Darkode, a forum used by the web’s most notorious hacking groups, has been taken offline after an investigation by authorities in 20 countries. Twenty-eight people have been arrested, including twelve U.S citizens.
The forum served as an international meeting spot for hacking groups and is described by the prosecuting attorney as “the most sophisticated English-speaking forum for criminal computer hackers in the world” and “one of the gravest threats to the integrity of data on computers in the United States and around the world.”
It had an elite membership, with new members of the forum only admitted if they were recommended by an existing member, and if they were able to show an appropriate resumé of skills and achievements.
The takedown operation, dubbed “Operation Shrouded Horizon”, was one of the largest joint anti-hacking operations to date. If you visit the Darkode website now, all you will find is a takedown notice displaying the insignia of the international law enforcement agencies that collaborated to remove the site. According to the prosecuting attorney, prior to the site’s takedown, it was “believed by many, including the hackers themselves, to be impenetrable.”
One of the groups that used the site was Lizard Squad, a “black hat” hacking group who have attracted notoriety for a string of high-profile Denial of Service (DDoS) attacks, in which servers are artificially flooded with traffic in order to take them offline. According to security analyst Brian Krebs, the most recent administrator of Darkode was a leading member of the group.
Lizard Squad is particularly well-known for their attacks on gaming companies and networks. On Christmas Day last year, they brought down the Playstation Network (PSN) and Xbox Live, preventing millions of gamers from playing over the holiday period.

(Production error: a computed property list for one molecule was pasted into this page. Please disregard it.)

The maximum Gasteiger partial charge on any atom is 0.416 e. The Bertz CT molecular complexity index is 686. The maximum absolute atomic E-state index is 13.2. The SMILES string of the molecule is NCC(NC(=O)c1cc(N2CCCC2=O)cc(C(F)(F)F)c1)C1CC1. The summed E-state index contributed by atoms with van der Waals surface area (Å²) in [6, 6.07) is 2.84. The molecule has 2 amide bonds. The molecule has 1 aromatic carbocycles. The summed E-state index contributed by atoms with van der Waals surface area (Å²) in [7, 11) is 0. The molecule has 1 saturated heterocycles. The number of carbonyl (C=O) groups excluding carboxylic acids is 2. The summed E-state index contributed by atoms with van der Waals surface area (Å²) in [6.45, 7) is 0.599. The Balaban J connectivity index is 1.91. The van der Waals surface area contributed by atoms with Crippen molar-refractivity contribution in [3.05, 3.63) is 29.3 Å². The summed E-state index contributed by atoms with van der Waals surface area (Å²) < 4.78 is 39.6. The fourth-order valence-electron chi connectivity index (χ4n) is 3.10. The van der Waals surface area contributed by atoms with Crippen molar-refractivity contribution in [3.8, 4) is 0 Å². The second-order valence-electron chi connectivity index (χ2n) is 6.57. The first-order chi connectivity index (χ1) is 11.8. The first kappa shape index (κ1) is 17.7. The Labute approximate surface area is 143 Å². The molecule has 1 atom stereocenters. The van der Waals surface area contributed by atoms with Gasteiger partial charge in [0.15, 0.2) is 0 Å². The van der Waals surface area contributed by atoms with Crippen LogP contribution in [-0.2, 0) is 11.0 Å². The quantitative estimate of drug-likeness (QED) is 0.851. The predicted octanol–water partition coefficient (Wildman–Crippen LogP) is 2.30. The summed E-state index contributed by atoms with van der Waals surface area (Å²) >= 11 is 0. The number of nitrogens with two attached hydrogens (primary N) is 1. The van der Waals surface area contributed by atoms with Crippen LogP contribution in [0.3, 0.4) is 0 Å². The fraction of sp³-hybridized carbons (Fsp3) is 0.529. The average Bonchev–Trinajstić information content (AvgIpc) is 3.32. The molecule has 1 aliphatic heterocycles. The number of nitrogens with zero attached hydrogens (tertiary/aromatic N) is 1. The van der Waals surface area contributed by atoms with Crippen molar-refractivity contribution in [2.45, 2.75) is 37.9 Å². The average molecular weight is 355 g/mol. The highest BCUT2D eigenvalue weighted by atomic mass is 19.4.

More recently, servers and websites owned by Daybreak Games have come under DDoS attack after the CEO of the company insulted a Lizard Squad member.
Lizard Squad members have also been involved in “swatting,” a dangerous form of harassment wherein SWAT teams and other emergency services are persuaded to descend on the personal address of victims based on false reports. A teenage member of Lizard Squad residing in Canada recently pleaded guilty to 23 counts of swatting.
The group is also known for “LizardStresser,” a subscription service that allowed users to launch DDoS attacks on targets of their choice, for a small monthly fee. The service was used in DDoS attacks against 8chan, the laissez-faire imageboard which rose to prominence during #GamerGate. It was later compromised by a rival hacking group, which revealed the personal details of subscribers.
According to the BBC, the FBI says that the international operation is still ongoing, and efforts to trace other suspects involved in Darkode will continue.
Follow Allum Bokhari @LibertarianBlue on Twitter.